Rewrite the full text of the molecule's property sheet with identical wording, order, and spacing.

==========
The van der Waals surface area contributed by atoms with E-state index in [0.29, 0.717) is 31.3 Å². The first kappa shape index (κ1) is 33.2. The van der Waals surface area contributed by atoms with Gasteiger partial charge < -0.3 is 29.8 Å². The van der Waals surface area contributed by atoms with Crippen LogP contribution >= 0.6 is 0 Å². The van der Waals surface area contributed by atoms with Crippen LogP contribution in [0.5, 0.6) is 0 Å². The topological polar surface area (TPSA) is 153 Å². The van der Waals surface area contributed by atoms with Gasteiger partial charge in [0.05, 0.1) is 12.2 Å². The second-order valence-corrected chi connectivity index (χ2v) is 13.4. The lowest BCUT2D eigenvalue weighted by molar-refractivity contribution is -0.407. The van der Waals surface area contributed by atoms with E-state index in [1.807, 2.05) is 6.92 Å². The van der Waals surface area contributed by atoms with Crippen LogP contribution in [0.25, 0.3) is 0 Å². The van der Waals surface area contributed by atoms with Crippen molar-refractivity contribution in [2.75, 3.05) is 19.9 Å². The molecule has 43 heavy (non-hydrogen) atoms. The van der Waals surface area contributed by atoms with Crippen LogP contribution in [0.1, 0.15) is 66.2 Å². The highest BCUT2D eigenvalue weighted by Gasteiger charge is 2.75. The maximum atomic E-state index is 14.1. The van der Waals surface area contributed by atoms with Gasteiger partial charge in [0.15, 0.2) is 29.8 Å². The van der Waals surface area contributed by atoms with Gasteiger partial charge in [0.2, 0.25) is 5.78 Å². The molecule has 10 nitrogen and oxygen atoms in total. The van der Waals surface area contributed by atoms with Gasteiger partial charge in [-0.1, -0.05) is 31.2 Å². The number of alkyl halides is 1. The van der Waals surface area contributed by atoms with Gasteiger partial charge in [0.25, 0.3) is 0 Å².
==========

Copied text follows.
The van der Waals surface area contributed by atoms with E-state index in [0.29, 0.717) is 31.3 Å². The first kappa shape index (κ1) is 33.2. The van der Waals surface area contributed by atoms with Gasteiger partial charge < -0.3 is 29.8 Å². The van der Waals surface area contributed by atoms with Crippen LogP contribution >= 0.6 is 0 Å². The van der Waals surface area contributed by atoms with Crippen LogP contribution in [0.5, 0.6) is 0 Å². The topological polar surface area (TPSA) is 153 Å². The van der Waals surface area contributed by atoms with Gasteiger partial charge in [0.05, 0.1) is 12.2 Å². The second-order valence-corrected chi connectivity index (χ2v) is 13.4. The lowest BCUT2D eigenvalue weighted by molar-refractivity contribution is -0.407. The van der Waals surface area contributed by atoms with E-state index in [1.807, 2.05) is 6.92 Å². The van der Waals surface area contributed by atoms with Crippen LogP contribution in [0.25, 0.3) is 0 Å². The van der Waals surface area contributed by atoms with Crippen molar-refractivity contribution in [2.75, 3.05) is 19.9 Å². The molecule has 43 heavy (non-hydrogen) atoms. The van der Waals surface area contributed by atoms with Crippen LogP contribution in [0.1, 0.15) is 66.2 Å². The highest BCUT2D eigenvalue weighted by Gasteiger charge is 2.75. The maximum atomic E-state index is 14.1. The van der Waals surface area contributed by atoms with Gasteiger partial charge in [0.15, 0.2) is 29.8 Å². The van der Waals surface area contributed by atoms with Gasteiger partial charge in [0.2, 0.25) is 5.78 Å². The molecule has 10 nitrogen and oxygen atoms in total. The van der Waals surface area contributed by atoms with Gasteiger partial charge in [-0.1, -0.05) is 31.2 Å². The number of alkyl halides is 1. The van der Waals surface area contributed by atoms with Gasteiger partial charge in [0.25, 0.3) is 0 Å².